We need to talk about disposal

Sharon Heal, 11.01.2017
To actively develop collections we must dispose and collect
It’s over 13 years since the National Museum Directors’ Conference – as it was then – published Too Much Stuff, its examination of the state of disposal in the sector.

Its brief conclusion was that museums should be willing to dispose of items if they can be better cared for or used in a different context and that disposal should be seen as a legitimate part of collections management.

In the intervening period the Museums Association (MA) updated its Code of Ethics to allow for financially motivated disposal in certain circumstance in 2007, published a Disposal Toolkit in 2008, and updated that guidance in 2014.

The toolkits and guidance were followed up with training and advice to encourage disposal as part of a healthy collections management process.

So for the best part of a decade the MA has been encouraging museums to take a more active, and ethical, approach to disposal.

The question is – has it worked? Are we getting rid of “stuff” and actively managing our collections? There have been some good individual projects over the past few years – and some of the most creative have involved the public in decision-making.

In 2009 for example the Manchester Museum invited artist Ansuman Biswas, to occupy its gothic tower for 40 days and to contemplate the meaning of 40 objects from the collection. Biswas then invited the public to discuss the objects and comment on their fate.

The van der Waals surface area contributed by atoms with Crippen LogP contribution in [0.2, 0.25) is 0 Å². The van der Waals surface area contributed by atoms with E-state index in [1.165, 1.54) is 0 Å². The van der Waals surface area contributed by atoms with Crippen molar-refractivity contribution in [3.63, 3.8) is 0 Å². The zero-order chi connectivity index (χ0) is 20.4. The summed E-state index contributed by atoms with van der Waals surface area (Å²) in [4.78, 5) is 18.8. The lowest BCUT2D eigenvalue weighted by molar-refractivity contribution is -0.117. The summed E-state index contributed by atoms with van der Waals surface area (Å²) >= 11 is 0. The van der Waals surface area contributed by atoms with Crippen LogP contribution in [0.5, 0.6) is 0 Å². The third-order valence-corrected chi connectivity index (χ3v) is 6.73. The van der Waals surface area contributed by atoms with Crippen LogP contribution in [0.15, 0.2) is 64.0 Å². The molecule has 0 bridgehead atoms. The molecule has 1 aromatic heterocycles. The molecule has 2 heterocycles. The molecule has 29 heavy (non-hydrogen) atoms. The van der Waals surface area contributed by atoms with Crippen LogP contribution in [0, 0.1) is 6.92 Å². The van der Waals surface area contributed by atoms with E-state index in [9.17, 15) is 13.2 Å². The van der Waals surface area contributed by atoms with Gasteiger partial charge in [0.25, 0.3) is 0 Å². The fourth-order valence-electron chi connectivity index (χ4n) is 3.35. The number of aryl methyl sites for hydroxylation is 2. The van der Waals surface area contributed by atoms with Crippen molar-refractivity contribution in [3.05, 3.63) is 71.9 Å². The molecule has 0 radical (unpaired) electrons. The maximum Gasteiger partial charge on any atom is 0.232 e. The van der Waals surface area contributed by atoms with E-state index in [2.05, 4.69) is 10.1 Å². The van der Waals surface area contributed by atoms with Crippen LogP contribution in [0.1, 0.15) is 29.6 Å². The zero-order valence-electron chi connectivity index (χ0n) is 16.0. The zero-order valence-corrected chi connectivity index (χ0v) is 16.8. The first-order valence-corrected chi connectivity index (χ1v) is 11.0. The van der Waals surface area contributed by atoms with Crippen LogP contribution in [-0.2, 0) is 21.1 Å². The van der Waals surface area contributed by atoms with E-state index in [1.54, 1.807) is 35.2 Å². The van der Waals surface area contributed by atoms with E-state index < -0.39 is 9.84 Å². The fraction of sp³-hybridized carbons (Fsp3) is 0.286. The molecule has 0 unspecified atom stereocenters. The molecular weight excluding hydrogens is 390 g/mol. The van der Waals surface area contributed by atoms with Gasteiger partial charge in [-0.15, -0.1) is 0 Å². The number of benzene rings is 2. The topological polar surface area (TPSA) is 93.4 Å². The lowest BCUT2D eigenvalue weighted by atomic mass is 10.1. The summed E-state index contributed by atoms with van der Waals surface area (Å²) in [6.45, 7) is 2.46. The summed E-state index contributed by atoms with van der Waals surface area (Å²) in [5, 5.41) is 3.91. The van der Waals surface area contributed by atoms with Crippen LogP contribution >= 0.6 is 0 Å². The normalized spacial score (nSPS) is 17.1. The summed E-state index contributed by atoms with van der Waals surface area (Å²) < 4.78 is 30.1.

UCL's Museums’ Disposal? exhibition in 2010 also encouraged visitors to think about what museums should and shouldn’t collect and keep – and what they might get rid of.

And there have been other examples of creative collections rationalisation and disposal. In 2010 the Scottish Technology and Industrial Collections Knowledge Network (STICK) and National Museums Scotland conducted a review of domestic technology objects across Scotland.

The aim was to increase collections knowledge and to allow museums to make collaborative decisions about disposal. The result was Old Tools New Uses funded by the MA, which found new uses for objects including shipping unused tools held by museums to artisan communities in Tanzania and Sierra Leone.

But these examples are the exception rather than the rule and there is still a shying away from disposal and its implications for the sector.

I think it’s time we went back to this debate. We live in challenging times - much has changed in the past few years that will impact on the future of our organisations. If we are to actively develop our collections then we must dispose and collect.

And if we have too much stuff then we need find better and more suitable homes for it.

Comments